Researchers from the University of Bristol found that using mobile phones may actually improve a person's mental performance, as revealed by The Independent last month.
The findings will be greeted with relief by Britain's 10 million mobile phone users, who have been subjected to a series of scare stories based on misreporting of the Bristol study.
In a series of experiments on a panel of 36 volunteers, the scientists attempted to mimic the effects of being exposed to the microwave radiation emitted from mobile phones during a 30-minute conversation.
Alan Preece, the leader of the research team from the university and the Bristol Royal Infirmary, said: "There appears to be no effect on short- term memory or attention for short exposures to the microwave effects of mobile phones. But there was one noticeable effect: the subjects reacted faster in one test involving a visual choice after the transmissions."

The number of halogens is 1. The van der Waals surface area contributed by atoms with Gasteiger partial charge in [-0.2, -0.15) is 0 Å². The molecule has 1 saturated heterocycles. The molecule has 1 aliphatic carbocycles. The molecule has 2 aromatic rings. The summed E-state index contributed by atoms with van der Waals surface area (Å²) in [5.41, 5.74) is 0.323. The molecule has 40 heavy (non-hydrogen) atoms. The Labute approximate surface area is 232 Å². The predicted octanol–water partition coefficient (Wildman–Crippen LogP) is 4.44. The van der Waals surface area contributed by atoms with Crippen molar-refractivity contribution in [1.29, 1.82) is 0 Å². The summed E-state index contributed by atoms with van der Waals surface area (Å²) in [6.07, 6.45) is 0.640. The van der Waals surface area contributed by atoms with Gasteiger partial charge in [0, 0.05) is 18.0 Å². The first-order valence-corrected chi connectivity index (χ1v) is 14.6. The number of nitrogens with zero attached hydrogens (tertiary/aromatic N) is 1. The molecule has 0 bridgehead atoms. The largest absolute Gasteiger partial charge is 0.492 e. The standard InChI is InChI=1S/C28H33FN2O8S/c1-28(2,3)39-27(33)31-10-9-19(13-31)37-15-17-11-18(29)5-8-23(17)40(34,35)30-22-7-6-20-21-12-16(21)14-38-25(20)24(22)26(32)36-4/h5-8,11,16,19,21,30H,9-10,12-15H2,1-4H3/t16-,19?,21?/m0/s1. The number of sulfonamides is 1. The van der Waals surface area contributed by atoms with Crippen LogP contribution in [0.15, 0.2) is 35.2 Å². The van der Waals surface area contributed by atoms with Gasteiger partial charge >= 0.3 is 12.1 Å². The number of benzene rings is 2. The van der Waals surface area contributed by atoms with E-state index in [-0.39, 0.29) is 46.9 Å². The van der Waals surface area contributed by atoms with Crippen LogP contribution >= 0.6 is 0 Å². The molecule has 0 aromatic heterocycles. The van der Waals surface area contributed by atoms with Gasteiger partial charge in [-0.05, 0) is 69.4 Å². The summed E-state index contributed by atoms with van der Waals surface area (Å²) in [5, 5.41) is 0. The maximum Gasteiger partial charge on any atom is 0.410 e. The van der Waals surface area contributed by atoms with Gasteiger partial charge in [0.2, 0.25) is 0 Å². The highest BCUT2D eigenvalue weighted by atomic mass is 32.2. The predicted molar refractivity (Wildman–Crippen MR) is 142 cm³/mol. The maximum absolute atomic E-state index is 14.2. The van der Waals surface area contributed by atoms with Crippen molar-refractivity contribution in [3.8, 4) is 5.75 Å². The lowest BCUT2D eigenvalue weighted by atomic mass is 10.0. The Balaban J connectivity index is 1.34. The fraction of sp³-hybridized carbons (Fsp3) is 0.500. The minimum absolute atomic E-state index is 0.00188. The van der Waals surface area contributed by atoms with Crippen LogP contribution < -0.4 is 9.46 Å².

The researchers, reporting in the International Journal of Radiation Biology, said the improved reaction time may be due to microwaves influencing the brain's temperature.
Dr Preece said he did not wish to speculate about the risks to health from mobile phones. He said it is for other experts, such as neurologists, to make such assessments.Reuse content